I began violin lessons when I was about halfway through kindergarten and I still have my first violin. It is a 1/4 size Shiro Suzuki model made in “Matsumot” Japan. I immediately loved its beautiful golden-orange color as well as the rosin and the clever little box it fit into, and then the compartment of the case that fit into. (I have noticed this over the years – kids adore their rosin and rosin cases!).
When I was about 8 years old I moved up to a 1/2 size. I was starting to perform in public and that instrument was a loan from a collector. I was told it was an Amati but I don’t know any details. I have photos of the two of us and it was exquisite. It had a rich mahogany color with a translucent varnish that brought out the perfect grain of the wood. Really an exceptional violin for a little kid and I was so happy and proud to play it.
I played two 3/4 size violins. I remember only the second one – a big gold violin with a bold sound and I clearly remember the pegs were not plain ebony. They had ornamental gold insets with gold beads at the tips and I thought they were heavenly! I felt like a professional.
And then I had several full size violins of increasing value and quality. My first full size was a violin I bought myself at the age of 12. A neighbor had a garage sale and I acquired a French workshop violin and cheap bow for $25! I emptied my bank account (a paper bag in my closet) for the purchase and played that fiddle for many months. Then my parents were able to purchase a better violin, a Roth, and on and on until I finally bought my current violin in 1993.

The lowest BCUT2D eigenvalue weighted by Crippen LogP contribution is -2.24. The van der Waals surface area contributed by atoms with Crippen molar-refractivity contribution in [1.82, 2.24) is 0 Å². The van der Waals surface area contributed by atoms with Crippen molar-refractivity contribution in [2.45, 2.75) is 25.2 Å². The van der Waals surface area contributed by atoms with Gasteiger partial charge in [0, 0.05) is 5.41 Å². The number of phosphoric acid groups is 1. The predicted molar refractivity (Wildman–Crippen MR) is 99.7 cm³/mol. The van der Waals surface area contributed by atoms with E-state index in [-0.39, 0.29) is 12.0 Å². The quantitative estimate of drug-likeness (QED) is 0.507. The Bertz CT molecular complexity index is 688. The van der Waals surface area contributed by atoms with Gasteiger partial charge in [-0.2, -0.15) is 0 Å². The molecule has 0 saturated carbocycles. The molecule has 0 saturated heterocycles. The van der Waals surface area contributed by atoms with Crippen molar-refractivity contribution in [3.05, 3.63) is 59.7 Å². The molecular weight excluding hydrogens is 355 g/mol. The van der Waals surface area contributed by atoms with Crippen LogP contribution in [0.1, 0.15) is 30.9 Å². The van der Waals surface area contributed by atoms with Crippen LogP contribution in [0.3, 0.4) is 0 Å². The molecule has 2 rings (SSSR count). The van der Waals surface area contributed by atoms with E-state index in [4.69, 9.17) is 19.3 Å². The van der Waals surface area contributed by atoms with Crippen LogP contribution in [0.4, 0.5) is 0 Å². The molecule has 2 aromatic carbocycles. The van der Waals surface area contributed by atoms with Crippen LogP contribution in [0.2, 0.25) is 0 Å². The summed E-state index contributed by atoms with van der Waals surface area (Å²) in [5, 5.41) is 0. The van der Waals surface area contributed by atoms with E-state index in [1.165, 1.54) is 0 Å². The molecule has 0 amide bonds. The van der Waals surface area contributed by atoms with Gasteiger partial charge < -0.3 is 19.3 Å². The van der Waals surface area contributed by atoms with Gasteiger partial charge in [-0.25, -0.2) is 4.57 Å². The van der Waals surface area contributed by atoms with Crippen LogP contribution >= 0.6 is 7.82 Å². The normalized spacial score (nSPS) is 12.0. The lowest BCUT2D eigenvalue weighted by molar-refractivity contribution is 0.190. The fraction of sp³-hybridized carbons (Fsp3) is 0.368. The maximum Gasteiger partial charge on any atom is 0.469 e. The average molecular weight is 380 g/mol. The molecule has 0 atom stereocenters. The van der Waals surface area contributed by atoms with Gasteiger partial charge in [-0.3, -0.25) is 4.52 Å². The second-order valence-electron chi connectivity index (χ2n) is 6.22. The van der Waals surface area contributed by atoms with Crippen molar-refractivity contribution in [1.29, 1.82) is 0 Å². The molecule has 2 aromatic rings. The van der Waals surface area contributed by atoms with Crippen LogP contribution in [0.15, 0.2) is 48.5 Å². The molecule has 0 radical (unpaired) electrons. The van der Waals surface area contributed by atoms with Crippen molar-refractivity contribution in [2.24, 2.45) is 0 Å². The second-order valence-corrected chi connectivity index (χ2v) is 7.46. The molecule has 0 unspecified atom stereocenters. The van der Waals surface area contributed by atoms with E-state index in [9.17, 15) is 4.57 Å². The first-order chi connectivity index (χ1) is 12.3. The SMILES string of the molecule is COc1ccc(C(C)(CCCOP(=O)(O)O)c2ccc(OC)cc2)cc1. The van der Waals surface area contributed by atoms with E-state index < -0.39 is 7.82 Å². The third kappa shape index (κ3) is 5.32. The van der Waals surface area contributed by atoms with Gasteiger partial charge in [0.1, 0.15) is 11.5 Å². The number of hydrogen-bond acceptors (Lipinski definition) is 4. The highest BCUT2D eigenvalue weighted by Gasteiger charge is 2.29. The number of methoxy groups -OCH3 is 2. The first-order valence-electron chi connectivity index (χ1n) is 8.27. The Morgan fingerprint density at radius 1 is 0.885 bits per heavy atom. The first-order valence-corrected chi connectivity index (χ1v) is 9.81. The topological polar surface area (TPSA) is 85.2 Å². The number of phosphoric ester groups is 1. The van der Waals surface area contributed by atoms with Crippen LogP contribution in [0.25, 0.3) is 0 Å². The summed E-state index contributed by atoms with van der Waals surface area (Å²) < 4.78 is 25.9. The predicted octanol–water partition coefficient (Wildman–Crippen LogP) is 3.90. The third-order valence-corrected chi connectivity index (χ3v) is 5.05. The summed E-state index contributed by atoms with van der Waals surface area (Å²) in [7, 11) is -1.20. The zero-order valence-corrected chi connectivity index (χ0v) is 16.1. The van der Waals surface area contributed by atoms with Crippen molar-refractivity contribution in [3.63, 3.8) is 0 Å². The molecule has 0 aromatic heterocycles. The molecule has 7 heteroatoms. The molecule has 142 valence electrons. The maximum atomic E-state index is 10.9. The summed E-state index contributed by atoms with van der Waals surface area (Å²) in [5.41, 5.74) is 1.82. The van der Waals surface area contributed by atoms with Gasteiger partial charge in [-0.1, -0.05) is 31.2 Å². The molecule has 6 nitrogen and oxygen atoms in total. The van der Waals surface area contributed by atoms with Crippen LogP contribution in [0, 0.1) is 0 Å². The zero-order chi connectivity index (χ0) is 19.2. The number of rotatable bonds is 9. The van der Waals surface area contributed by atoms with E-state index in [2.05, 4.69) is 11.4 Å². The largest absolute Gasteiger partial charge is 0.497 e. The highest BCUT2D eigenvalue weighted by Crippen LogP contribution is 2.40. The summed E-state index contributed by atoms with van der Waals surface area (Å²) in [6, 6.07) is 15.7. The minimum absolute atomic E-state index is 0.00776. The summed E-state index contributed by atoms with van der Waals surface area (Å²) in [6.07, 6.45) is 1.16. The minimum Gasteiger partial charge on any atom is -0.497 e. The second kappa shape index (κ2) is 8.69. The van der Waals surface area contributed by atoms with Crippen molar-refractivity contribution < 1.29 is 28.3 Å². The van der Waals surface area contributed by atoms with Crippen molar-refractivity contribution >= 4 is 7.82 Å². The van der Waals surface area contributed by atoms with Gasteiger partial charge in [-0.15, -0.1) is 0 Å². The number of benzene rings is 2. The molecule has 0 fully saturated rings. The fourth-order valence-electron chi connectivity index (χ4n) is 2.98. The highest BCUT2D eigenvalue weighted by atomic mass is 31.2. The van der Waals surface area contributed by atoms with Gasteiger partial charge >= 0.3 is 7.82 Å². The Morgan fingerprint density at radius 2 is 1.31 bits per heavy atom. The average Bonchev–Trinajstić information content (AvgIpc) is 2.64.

It was made by Gaetano Gadda in Mantua in 1953. Gadda lived from 1900-1956 and was the sole student of the great maker Scarampella. Evidently, Scarampella bought his eggs from the small Gadda farm outside Mantua and the eggs were delivered by bicycle by the young Gaetano. Over time, Scarampella came to like the boy and accepted him as his only apprentice. The two had a close relationship for decades and many of Gadda’s instruments look like his teacher’s violins. However, my violin comes from the end of his life when he was experimenting with his own models. One peculiar feature is the f-holes: they are strangely narrow. My violin has a confident, bold scroll, his characteristic soft varnish, and the back and ribs are of maple with a dramatic flame.
There is a flaw on my violin that makes me chuckle. Along the left side of my violin, next to the black stripes (called purfling), his knife slipped and there is a 1” gash in the wood. I imagine there was some impressive Italian cursing when that happened! I am relieved he finished the violin despite the scar in the wood. I have never tired of the tone and personality of my violin. I love the way it looks, I love the warmth of its sound and the expressive possibilities we explore together. You see, I consider my violin to be a living partner in my music-making!